Thursday, August 8, 2013

Why school choice is succeeding

By Kevin P. Chavous

Michael Q. McShane wrote yesterday, “Why School Choice is Failing.” His thought provoking piece raised some very important points, but fails to illustrate how school choice is succeeding, the several solutions already in place to address his concerns, and how school choice advocates are laying the groundwork for even greater impact.

McShane’s issues boil down to three points: Filling excess capacity, encouraging high-quality schools to scale-up and creating new high-quality schools, the latter two McShane argues that school choice programs are “lousy at.”

The majority of us who are involved in the education reform movement are focused on advancing parental choice as central component of fundamental, meaningful, and impactful reform to provide children with better options that generate better educational outcomes. It’s both smart policy and a matter of social justice. However, when a child moves from a public school to a private school through an educational choice program, and receives the same failed outcome, that is not a success. And, this is where McShane has it right.

Does this mean that school choice is failing? No. What it demonstrates is the importance of high-quality bill design. This includes adequate scholarship amounts to encourage high-performing private schools to participate and new private schools to emerge, and reasonable accountability measures to ensure participating children are making academic progress.

While many private schools, especially Catholic schools, have a long history of successfully educating children for a lot less money than traditional public schools, we know for a fact that existing high-quality private schools are unlikely to expand and entrepreneurs are unlikely to start new schools without an adequate per pupil scholarship amount.

While McShane pointed to three areas where he says school choice is failing, what about the data showing the successes of school choice? Milwaukee has had some challenges, but today the Milwaukee voucher students graduate at rate 12 percent higher than their peers who attend Milwaukee Public Schools. The same is true with the Washington, D.C. Opportunity Scholarship Program, which has a 97 percent graduation rate and 91 percent of the program’s graduates enroll in college.Both statewide programs in Indiana and Louisiana include strong accountability measures. In Louisiana, some schools have even been removed from the program and may no longer enroll voucher students. Just two weeks ago, Gov. Pat McCrory signed North Carolina’s new statewide voucher program into law which also includes strong accountability measures.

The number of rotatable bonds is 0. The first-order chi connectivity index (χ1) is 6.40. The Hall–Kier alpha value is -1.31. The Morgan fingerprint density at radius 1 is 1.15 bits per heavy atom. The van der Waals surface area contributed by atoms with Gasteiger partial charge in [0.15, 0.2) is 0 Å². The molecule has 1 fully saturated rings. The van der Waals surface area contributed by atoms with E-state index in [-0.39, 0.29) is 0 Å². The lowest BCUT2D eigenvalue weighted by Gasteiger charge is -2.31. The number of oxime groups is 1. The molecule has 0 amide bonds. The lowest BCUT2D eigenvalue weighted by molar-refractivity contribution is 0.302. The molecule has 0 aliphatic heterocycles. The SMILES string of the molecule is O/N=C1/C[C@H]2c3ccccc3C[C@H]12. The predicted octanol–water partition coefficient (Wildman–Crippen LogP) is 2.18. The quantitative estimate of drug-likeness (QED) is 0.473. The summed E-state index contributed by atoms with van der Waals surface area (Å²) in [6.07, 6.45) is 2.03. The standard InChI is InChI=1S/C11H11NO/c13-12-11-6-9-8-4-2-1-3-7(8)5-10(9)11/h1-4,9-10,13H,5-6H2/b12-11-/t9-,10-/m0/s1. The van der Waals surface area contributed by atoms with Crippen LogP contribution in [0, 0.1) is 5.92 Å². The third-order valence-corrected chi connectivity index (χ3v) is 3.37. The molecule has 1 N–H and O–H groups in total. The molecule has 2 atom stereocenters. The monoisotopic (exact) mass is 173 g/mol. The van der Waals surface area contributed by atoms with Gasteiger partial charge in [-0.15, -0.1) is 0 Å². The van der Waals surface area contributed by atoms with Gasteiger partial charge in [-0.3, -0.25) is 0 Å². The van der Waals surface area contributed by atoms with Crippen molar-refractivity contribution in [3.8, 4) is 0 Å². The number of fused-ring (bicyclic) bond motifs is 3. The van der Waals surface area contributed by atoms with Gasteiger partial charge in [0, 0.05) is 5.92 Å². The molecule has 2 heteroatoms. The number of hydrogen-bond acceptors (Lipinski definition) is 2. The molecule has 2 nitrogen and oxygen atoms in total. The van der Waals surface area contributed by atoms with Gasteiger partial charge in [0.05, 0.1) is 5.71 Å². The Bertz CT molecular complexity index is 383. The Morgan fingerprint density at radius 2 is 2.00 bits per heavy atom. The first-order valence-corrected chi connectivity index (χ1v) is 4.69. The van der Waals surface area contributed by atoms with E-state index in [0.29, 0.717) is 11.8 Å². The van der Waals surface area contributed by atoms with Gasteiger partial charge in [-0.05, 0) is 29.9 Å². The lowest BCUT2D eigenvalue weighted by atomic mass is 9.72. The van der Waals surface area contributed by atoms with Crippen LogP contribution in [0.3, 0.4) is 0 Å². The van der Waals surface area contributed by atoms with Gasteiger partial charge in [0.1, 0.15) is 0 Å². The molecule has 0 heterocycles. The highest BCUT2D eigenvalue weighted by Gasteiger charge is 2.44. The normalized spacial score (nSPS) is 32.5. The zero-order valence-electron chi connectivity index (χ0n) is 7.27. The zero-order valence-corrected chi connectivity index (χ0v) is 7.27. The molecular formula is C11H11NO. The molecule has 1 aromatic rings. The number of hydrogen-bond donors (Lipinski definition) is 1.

The need for expanded parental choice remains urgent, and there is strong demand exists. If McShane and others want to improve outcomes for children who remain trapped in schools that have utterly failed them, then we must all join together to tear down the wall limiting these options by improving the market incentives and ensuring reasonable accountability measurements are in place.

All across the country, school choice programs with high-quality bill design and good accountability measures, including examining student progress and outcomes, are demonstrably successful. Greg Forster, Ph.D., reported in April that 12 empirical studies have examined academic outcomes for school choice participants using random assignment, the “gold standard” of social science. Of these, 11 found that choice improves student outcomes.

We must also remember that children leaving public schools that have not worked for them are likely behind their peers, and academic improvement does not happen overnight.

As the nation’s leading educational choice organization, we are advancing and strengthening educational choice across the country. These efforts, in collaboration with our state and national allies, have led to dramatic expansions over the last three years including high-quality and accountable statewide programs in Indiana, Louisiana, and most recently in North Carolina.
Kevin Chavous is the executive counsel to the American Federation for Children, the nation’s leading educational choice organization.  Kevin is a Democrat and former member of the D.C. city council where he chaired the education committee.

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